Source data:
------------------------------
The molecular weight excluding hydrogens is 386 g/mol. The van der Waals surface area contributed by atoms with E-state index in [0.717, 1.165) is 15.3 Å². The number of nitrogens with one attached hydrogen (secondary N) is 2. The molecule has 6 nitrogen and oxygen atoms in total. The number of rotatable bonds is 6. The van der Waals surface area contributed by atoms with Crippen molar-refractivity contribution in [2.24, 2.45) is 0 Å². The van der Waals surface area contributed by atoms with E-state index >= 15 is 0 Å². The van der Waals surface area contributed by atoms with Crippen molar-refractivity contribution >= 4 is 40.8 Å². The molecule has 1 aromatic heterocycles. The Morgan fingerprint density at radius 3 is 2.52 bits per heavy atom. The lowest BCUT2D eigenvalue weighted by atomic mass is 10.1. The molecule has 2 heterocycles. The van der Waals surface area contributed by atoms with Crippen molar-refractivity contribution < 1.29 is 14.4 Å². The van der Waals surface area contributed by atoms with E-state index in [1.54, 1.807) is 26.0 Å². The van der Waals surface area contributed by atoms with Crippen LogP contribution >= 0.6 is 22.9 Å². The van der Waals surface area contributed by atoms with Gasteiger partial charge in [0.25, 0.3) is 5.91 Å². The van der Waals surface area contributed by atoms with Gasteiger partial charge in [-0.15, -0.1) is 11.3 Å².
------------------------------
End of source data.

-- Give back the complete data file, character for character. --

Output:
The molecular weight excluding hydrogens is 386 g/mol. The van der Waals surface area contributed by atoms with E-state index in [0.717, 1.165) is 15.3 Å². The number of nitrogens with one attached hydrogen (secondary N) is 2. The molecule has 6 nitrogen and oxygen atoms in total. The number of rotatable bonds is 6. The van der Waals surface area contributed by atoms with Crippen molar-refractivity contribution in [2.24, 2.45) is 0 Å². The van der Waals surface area contributed by atoms with E-state index >= 15 is 0 Å². The van der Waals surface area contributed by atoms with Crippen molar-refractivity contribution >= 4 is 40.8 Å². The molecule has 1 aromatic heterocycles. The Morgan fingerprint density at radius 3 is 2.52 bits per heavy atom. The lowest BCUT2D eigenvalue weighted by atomic mass is 10.1. The molecule has 2 heterocycles. The van der Waals surface area contributed by atoms with Crippen molar-refractivity contribution < 1.29 is 14.4 Å². The van der Waals surface area contributed by atoms with E-state index in [1.54, 1.807) is 26.0 Å². The van der Waals surface area contributed by atoms with Crippen LogP contribution >= 0.6 is 22.9 Å². The van der Waals surface area contributed by atoms with Gasteiger partial charge in [0.25, 0.3) is 5.91 Å². The van der Waals surface area contributed by atoms with Gasteiger partial charge in [-0.15, -0.1) is 11.3 Å².